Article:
After an attempt on his father’s life, a by-the-book Marine captain must kill his father’s rivals and become head of his own crime family to protect those he loves.
I prefer my phrasing because the movie is a tragedy of destiny — that’s the hook. It’s more than just a generic, by-the-plot-paradigm mobster movie. It could have been, but in adapting the book Coppola raised the movie to a higher plane.
Even after, he avenges the attempt on his fathers’s life, Michael doesn’t locked into and the objective goal as the next Godfather. For the 1st half of the 2nd Act, he hides out out in Italy, marries a Sicilian woman — he does nothing toward achieving a specific objective goal. His fate, his future is outside his control or design. It’s in the hands of his father who must make peace with his rivals, and grease the wheels of the legal system to enable Michael to return to America.
Only after he returns to America, does Michael begin to take control of the family business. Only then does the process of succession begin. And only because his father resigns himself to his son’s fate — the fate he did not want for his son.
And I”m not so sure that Michael Coreolone “loved his family” in a warm, fuzzy way. He felt duty bound to protect the “family” interests but he had no mercy, no forgiveness for anyone who was not completely loyal to him. He orders the execution of his brother-in-law in the 1st movie, his own brother in the 2nd. So much for family love.
The movie was adapted from a hugely best-selling book. The author, Mario Puzo, made an offer of a sensational and richly embellished tale that Hollywood could not refuse. So it hardly needed a logline.
Still, crafting one anyway is a worthwhile exercise.
It’s not well-emphasized and developed in the opening of the movie, but the reason Michael Corleone shows up at his sister’s wedding in his Army uniform is actually an act of low-key but bold defiance. His father had the political connections get a deferment from the military in World War II for his youngest son (political muscle that got his other 2 sons deferred). But Michael spurned his father’s protection and volunteered to fight.
In the world of the the Sicilian mafia, the Inviolate Rule is family first. Always. No exceptions. And what does Michael do? He violates that rule and then brazenly flaunts his offense by arriving at the wedding as a decorated war hero — yes, but as a son who by his uniform reminds everyone there — and they all knew who he was –that he has placed loyalty to his country ahead of loyalty to his family.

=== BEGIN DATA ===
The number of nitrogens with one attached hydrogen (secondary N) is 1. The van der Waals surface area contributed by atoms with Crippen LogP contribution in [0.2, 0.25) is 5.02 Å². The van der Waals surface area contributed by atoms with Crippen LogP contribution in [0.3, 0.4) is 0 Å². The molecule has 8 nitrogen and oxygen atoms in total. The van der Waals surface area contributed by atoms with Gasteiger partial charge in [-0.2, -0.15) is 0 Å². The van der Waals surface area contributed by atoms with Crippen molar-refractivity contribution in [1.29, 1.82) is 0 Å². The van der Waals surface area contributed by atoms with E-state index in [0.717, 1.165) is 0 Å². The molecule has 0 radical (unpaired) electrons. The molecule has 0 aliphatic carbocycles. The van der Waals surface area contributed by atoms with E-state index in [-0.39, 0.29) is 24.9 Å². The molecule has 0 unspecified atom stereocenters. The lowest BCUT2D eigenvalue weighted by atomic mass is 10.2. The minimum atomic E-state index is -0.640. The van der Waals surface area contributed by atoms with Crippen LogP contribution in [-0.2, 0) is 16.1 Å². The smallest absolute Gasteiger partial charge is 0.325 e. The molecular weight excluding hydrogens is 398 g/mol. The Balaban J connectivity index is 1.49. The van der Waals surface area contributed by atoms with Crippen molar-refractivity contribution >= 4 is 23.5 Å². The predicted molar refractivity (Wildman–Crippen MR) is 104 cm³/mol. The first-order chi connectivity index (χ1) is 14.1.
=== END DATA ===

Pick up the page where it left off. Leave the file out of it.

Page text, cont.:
At the start of the movie plot, Michael aspires to become a regular law-abiding American. And a fully assimilated one: his girlfriend is a WASP, not a Sicilian. He wants to escape his father’s fate, have nothing to do with the family ‘business’. That’s his status quo, his initial expectation. (And it’s also his father’s. He tags Michael as son who could transition into the mainstream of American life, maybe become a Senator or even President.)
When Sicilian rivals try to kill a mobster kingpin, the youngest son, who aspires to avoid the mob life, is inexorably dragged into it when he takes revenge.
That’s the plot “clothes line” on which everything hangs.
Michael’s character arc is a tragic one. It’s classic tragedy, as old as the myth of Oedipus. The fate he seeks to escape is the one he ends up fulfilling.
One more thing: I heard a radio interview of Francis Ford Coppola did in January upon release of his “The Godfather Notebook”, a collection of his notes and annotations done while adapting Puzo’s novel. (It’s a treasure trove of insight into his process of rendering a script out of the book.)
Coppola revealed that part of his writing process was to distill the essence of the Godfather saga down to one word. One word to act as his thematic North Star for navigating the plot. It took weeks to find that North Star word. But once he did find it, he never lost sight of it; it steered him straight and true through writing and directing.
His North Star word was: succession.
For Coppola, the script for “The Godfather” is all about succession, saving and passing on the family business to the next generation.
Now there’s a challenge: can you not only boil your plot down to 25 words or less for a logline, but also state the theme in 1 word?
When I watched this film, I was…disappointed. I watched it earlier this year, or late last year, and I had hyped it up in my mind to be something mind-blowing. I wasn’t expecting an action movie or anything, but for whatever reason I wasn’t able to fully engage in the experience of the movie like I usually am able to. So I watched it, I could appreciate the quality film making, but something about it kept me from really engaging with it. I plan to watch it again and maybe I will enjoy it more.